We Take Your Health to Heart

Surgery Mends Broken Heart

Cory Schoonover

Cory SchoonoverCory Schoonover loves to play football. The 20-year-old Gilbert resident is a wide receiver for the Tempe Predators. When he’s not on the field, Cory works at his family’s business, FNF Construction. 

Cory’s family serves as his cheering squad – now and during his amazing recovery from a near-fatal accident two years ago. 

In the summer of 2007, Cory was hard at work when a freak accident left him crushed between two conveyor belts. He was transported via rescue helicopter to Scottsdale Healthcare Osborn Medical Center. At first, physicians determined that he had suffered a cardiac contusion – a bruise to the heart. However, after a day in the hospital for observation and testing, his condition rapidly deteriorated. He experienced increased breathing problems and his kidneys and liver started to shut down. Cory’s physician, cardiothoracic surgeon, Dr. Robert Riley explains, “On the outside, everything looked ‘normal.’ There was a small bruise to the chest. This was a perplexing case – we could not determine why his condition was worsening. We knew that his tricuspid valve had sustained some injury, other than that there was no explanation for his condition. It was a dire situation – we knew that we had to perform surgery in order to save his life. Nothing prepared for us for what we found once we were in the Operating Room (OR). 

Before I went into the OR, I did some quick research and found that there were only 13 reported cases similar to Cory’s with this extent of trauma to the valve; little did I know then that Cory was about to make medical history!” 

While Dr. Riley prepared for the one-of-a-kind-surgery, Cory’s friends and family kept a close vigil at the hospital. “It was nerve wracking,” says his mom, Julie. “We were in shock, one minute you have this healthy, strong young man and the next, he’s fighting for his life.”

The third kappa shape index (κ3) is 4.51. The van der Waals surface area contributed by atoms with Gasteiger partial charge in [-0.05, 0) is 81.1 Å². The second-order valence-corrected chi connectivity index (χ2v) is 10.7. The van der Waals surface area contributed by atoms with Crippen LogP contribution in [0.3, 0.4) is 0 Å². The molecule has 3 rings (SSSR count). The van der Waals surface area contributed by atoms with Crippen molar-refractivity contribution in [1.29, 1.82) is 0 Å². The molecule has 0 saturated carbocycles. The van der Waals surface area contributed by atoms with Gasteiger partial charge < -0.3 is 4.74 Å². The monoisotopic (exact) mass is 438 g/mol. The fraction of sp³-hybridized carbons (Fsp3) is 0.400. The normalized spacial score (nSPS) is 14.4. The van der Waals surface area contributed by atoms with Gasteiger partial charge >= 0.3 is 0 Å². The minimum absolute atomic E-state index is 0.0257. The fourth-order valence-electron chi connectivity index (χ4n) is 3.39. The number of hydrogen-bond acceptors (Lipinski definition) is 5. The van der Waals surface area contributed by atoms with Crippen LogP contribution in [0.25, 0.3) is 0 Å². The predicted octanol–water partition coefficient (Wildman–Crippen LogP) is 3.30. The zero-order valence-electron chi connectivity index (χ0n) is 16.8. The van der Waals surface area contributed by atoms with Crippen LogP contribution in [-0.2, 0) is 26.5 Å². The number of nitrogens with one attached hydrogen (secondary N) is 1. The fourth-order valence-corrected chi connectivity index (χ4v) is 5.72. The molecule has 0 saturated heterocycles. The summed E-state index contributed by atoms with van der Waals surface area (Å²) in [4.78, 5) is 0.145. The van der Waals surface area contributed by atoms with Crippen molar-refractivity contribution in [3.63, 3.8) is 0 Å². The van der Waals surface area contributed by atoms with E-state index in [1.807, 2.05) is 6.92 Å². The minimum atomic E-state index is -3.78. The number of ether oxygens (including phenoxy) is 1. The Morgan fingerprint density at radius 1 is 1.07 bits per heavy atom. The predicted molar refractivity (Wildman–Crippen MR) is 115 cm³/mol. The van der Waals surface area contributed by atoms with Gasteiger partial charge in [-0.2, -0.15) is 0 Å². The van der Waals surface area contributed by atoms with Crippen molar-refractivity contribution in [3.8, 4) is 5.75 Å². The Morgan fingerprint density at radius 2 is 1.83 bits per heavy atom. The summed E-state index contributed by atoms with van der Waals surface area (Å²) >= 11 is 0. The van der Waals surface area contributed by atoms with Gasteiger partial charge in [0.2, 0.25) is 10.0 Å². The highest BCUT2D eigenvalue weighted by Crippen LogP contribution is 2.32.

“I went into the surgery with the intent of replacing his valve; then I discovered three additional conditions,” says Dr. Riley. Cory had suffered massive trauma- his heart had been crushed by the accident and had ruptured causing the tricuspid valve to tear away creating a hole in his heart. In addition, an artery literally ripped off the aorta. 

I was amazed at how much of the heart was destroyed,” comments Dr. Riley. “Each time I found one condition and repaired it, something else popped up, we went in for one operation and ended up doing four!” 

Fast-forward to today and Cory has few memories of the accident and the surgery. “The doctor told me that my heart exploded, it looked like someone had stomped on it! I realize how lucky I am.” After leaving the hospital, Cory received cardiac rehabilitation for two months and came to terms with the after effects of the accident. 

Thanks to his heart wrenching experience, Cory and his family have a new outlook on life. “We don’t take anything for granted,” says Kevin, Cory’s dad. Each day is a blessing and we are thankful for everything.” 

“Everything has changed for me,” Cory says, “My family and I are closer now, I play football which is something I wasn’t able to do before. I realize that through this experience, I really want to help other people. I’ve never been through anything like this, I took things for granted. Not any more!” 

Cory and Dr. Riley were recognized at Scottsdale Healthcare’s Galleria of Fine Hearts- an annual program designed to highlight the amazing stories of heart patients and recognize the work of their physicians and the nursing staff. Awards were presented in several different categories, Cory has the distinction of being the most decorated of all the heart patients, receiving awards in four categories - “Youngest Patient,” “Most Surgeries in One Case,” “Least Likely to Survive,” and “Patient Story Which Reminds Us Why We Come to Work Every Day.” 

Wise beyond his years, Cory looks ahead to a bright future “I tell everyone, never give up, if I can make it through this, you can too; there is always hope.”

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